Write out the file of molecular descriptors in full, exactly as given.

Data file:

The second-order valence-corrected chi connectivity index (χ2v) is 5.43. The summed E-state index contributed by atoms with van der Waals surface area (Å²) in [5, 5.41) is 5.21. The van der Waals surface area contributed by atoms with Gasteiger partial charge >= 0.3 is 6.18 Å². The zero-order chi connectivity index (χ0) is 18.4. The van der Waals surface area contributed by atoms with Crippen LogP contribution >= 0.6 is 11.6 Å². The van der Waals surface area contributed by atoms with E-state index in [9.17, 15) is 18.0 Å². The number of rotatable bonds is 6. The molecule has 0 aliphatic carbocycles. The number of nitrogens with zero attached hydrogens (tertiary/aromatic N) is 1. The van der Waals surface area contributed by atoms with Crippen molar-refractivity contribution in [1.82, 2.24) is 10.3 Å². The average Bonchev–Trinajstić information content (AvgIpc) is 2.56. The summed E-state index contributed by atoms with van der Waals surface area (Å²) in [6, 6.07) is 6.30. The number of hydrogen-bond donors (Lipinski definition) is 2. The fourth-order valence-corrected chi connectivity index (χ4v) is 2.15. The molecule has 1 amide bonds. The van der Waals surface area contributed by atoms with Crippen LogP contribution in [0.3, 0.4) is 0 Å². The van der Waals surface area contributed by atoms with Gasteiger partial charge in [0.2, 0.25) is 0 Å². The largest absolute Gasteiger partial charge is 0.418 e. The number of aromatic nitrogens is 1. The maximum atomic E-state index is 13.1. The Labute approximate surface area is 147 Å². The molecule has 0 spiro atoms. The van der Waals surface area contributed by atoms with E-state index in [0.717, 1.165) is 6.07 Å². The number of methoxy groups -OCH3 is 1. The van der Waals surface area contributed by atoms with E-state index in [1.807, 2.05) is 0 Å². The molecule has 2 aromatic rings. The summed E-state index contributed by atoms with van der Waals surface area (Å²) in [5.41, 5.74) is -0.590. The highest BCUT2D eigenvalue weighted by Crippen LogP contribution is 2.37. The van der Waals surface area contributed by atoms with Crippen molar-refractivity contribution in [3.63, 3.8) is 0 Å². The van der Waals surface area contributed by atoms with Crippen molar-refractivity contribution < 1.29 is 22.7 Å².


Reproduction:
The second-order valence-corrected chi connectivity index (χ2v) is 5.43. The summed E-state index contributed by atoms with van der Waals surface area (Å²) in [5, 5.41) is 5.21. The van der Waals surface area contributed by atoms with Gasteiger partial charge >= 0.3 is 6.18 Å². The zero-order chi connectivity index (χ0) is 18.4. The van der Waals surface area contributed by atoms with Crippen LogP contribution >= 0.6 is 11.6 Å². The van der Waals surface area contributed by atoms with E-state index in [9.17, 15) is 18.0 Å². The number of rotatable bonds is 6. The molecule has 0 aliphatic carbocycles. The number of nitrogens with zero attached hydrogens (tertiary/aromatic N) is 1. The van der Waals surface area contributed by atoms with Crippen molar-refractivity contribution in [1.82, 2.24) is 10.3 Å². The average Bonchev–Trinajstić information content (AvgIpc) is 2.56. The summed E-state index contributed by atoms with van der Waals surface area (Å²) in [6, 6.07) is 6.30. The number of hydrogen-bond donors (Lipinski definition) is 2. The fourth-order valence-corrected chi connectivity index (χ4v) is 2.15. The molecule has 1 amide bonds. The van der Waals surface area contributed by atoms with Crippen LogP contribution in [0.3, 0.4) is 0 Å². The van der Waals surface area contributed by atoms with Gasteiger partial charge in [0.2, 0.25) is 0 Å². The largest absolute Gasteiger partial charge is 0.418 e. The number of aromatic nitrogens is 1. The maximum atomic E-state index is 13.1. The Labute approximate surface area is 147 Å². The molecule has 0 spiro atoms. The van der Waals surface area contributed by atoms with E-state index in [0.717, 1.165) is 6.07 Å². The number of methoxy groups -OCH3 is 1. The van der Waals surface area contributed by atoms with E-state index in [1.807, 2.05) is 0 Å². The molecule has 2 aromatic rings. The summed E-state index contributed by atoms with van der Waals surface area (Å²) in [5.41, 5.74) is -0.590. The highest BCUT2D eigenvalue weighted by Crippen LogP contribution is 2.37. The van der Waals surface area contributed by atoms with Crippen molar-refractivity contribution in [3.63, 3.8) is 0 Å². The van der Waals surface area contributed by atoms with Crippen molar-refractivity contribution < 1.29 is 22.7 Å².